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AIATSIS map of Indigenous Australia

AIATSIS map of Indigenous Australia
Move your cursor over any area of the map to reveal the 'magnifying glass' circle. Scroll your mouse wheel to zoom in or out within the magnifying circle. On touch screens, tap once on the screen to show the magnifying circle. Then, keep your finger on the screen and move the circle around to show the zoomed in map. Purchase your map from our online store For thousands of years, the original inhabitants of Australia, Aboriginal and Torres Strait Islander peoples occupied the lands with very different boundaries than today, centred on intimate cultural relationships with the land and sea. “It’s my fathers land, my grandfather’s land, my grandmothers land. The map is an attempt to represent all the language, tribal or nation groups of the Indigenous peoples of Australia. The map was developed along with the Encyclopedia of Aboriginal Australia as part of a research project. "What was before Lord Vestey born and I born? Limitations of the map Further information

https://aiatsis.gov.au/explore/articles/aiatsis-map-indigenous-australia

Related:  Aboriginal historyIndigenous Australiansaborigenes

Indigenous Australian Languages Celebrating 2019 International Year of Indigenous Languages Strong cultural identity enables one to feel proud of themselves, and speaking and maintaining ones language raises self-esteem and enables one to feel good about themselves. Traditional language is important for maintaining strong cultural connections. Where traditional languages have been taken away from communities, a sense of loss, grief and inadequacy develops. To keep communities and generations strong, traditional language being passed from one generation to another is vital. Brooke Joy, descendant of Boandik people from the Mount Gambier region in South Australia (Community, identity, wellbeing: The report of the Second National Indigenous Languages Survey, 2014)

Mary Ann Bugg, the Aboriginal bushranger erased from Australian folklore Updated about 5 hours agoMon 18 Nov 2019, 6:47am Mary Ann Bugg doesn't fit the stereotype of a 19th-century woman. Often dressed in men's clothes, she was an expert horse rider and skilled bush navigator who roamed with her partner across NSW as he robbed travellers, stations, pubs and stores while eluding police. Most history books mention her as the partner of the infamous Captain Thunderbolt, the "gentleman bushranger" famed for escaping from jail on Cockatoo Island — but Mary Ann has every claim to being just as iconic. Mary Ann was a proud Worimi woman, born of an Indigenous mother and convict father near Gloucester on the mid-north coast of NSW. In 1860 she met Thunderbolt, whose real name was Fred Ward.

Australians Together Kinship is at the heart of Indigenous society. A person’s position in the kinship system establishes their relationship to others and to the universe, prescribing their responsibilities towards other people, the land and natural resources. Traditional kinship structures remain important in many Indigenous communities today.[1] There are over 500 Indigenous nations across Australia.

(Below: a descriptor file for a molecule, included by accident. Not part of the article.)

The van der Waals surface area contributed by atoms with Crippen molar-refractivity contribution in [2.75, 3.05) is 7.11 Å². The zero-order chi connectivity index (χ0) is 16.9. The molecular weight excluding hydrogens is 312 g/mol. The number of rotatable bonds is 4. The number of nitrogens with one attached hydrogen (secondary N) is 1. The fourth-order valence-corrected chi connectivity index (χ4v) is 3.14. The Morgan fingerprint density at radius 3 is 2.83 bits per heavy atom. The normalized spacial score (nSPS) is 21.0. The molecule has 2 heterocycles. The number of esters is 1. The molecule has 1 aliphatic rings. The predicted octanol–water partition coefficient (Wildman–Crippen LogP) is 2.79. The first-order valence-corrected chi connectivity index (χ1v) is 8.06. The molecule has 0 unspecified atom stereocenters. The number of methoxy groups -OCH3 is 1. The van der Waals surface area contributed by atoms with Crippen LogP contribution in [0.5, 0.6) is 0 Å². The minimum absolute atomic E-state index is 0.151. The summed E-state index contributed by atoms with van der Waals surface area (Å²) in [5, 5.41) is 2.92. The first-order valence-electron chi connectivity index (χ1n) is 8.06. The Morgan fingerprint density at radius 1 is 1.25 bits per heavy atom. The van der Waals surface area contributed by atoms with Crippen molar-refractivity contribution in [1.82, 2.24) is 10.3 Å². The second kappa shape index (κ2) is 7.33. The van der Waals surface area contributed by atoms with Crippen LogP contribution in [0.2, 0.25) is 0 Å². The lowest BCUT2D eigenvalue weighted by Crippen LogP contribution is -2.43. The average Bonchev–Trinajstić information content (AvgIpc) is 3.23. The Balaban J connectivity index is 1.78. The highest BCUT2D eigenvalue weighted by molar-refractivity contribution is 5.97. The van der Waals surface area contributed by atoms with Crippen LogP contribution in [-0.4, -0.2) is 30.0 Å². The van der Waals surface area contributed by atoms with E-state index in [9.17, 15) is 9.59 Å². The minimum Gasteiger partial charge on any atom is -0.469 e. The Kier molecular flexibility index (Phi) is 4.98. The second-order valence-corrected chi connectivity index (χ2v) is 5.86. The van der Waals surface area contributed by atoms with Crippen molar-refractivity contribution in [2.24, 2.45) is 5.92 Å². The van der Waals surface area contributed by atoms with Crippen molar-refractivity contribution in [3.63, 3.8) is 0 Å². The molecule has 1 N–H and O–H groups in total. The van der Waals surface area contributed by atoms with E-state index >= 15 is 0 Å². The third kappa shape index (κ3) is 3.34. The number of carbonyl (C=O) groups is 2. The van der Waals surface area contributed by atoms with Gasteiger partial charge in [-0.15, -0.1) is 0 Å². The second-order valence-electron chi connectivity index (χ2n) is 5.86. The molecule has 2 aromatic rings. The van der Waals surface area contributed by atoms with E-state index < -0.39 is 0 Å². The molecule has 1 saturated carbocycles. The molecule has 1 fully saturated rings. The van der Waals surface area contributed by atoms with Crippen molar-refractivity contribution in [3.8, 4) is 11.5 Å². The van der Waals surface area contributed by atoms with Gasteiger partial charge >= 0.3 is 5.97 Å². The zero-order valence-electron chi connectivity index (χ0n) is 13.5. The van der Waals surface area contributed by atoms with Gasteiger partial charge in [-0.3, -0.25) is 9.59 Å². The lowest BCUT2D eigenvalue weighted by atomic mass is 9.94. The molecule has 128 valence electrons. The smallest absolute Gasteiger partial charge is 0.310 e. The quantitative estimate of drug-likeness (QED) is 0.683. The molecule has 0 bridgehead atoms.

Indigenous Ways of Knowing and Decolonial Resource List — The Asexual Quotes “We use plant, strong plant medicine, to connect in that way, to remove all the stuff that we carry in our minds, to remove all the sickness that we carry in our bodies, to remove all of this negativity that we keep in our spirits. Plant medicine heals us, cleans us, and then opens a profound understanding of our connection to the universe…” – Eda Zavalda

On 'Carpentaria', by Alexis Wright - Griffith Review I FIRST READ the fiction of Alexis Wright when I was writing a thesis on transgenerational trauma for my doctorate at Western Sydney University. I was exploring the ways in which literature testifies to transmissions of psychic trauma, which, in Unclaimed Experience (Johns Hopkins University Press, 1996), Cathy Caruth defines as the impact of an unassimilated event or experience that makes its presence known belatedly and often illogically. In Carpentaria, Wright’s second novel, I found a prime example of such testimony: a fierce epic that both honours Indigenous sovereignty and culture and attests to the ravages wrought by colonisation. Set in the fictional coastal town of Desperance, on the Gulf of Carpentaria in north-west Queensland, the novel centres on the infighting between local Aboriginal communities, and the greater challenge that befalls the region when a multinational mining corporation sets up on sacred land. References Wright, A 1997, The Grog War, Magabala Books, Broome.

National Museum of Australia Aboriginal occupation Aboriginal people are known to have occupied mainland Australia for at least 65,000 years. It is widely accepted that this predates the human settlement of Europe and the Americas. Stories From The Dreaming The news that BHP will “destroy at least 40 Aboriginal sites, up to 15,000 years old” is a modern-day tragedy. Stories will be lost with the destruction of these sites. Each site, whether it contains ancient artwork or remains for the archaeologist to piece together, could hold dozens of stories. Let’s talk about the artwork first An Aboriginal elder once proudly said to me: “Our painting carries the spirituality of who we are.” “How so?”

Aboriginal people and place - Barani Aboriginal woman in a canoe (nawi) fishing with a line, c1805 (Mitchell Library, State Library of NSW - PXB 513) Author: Anita Heiss and Melodie-Jane Gibson The Council of the City of Sydney acknowledges Aboriginal and Torres Strait Islander peoples as the traditional custodians of our land – Australia.

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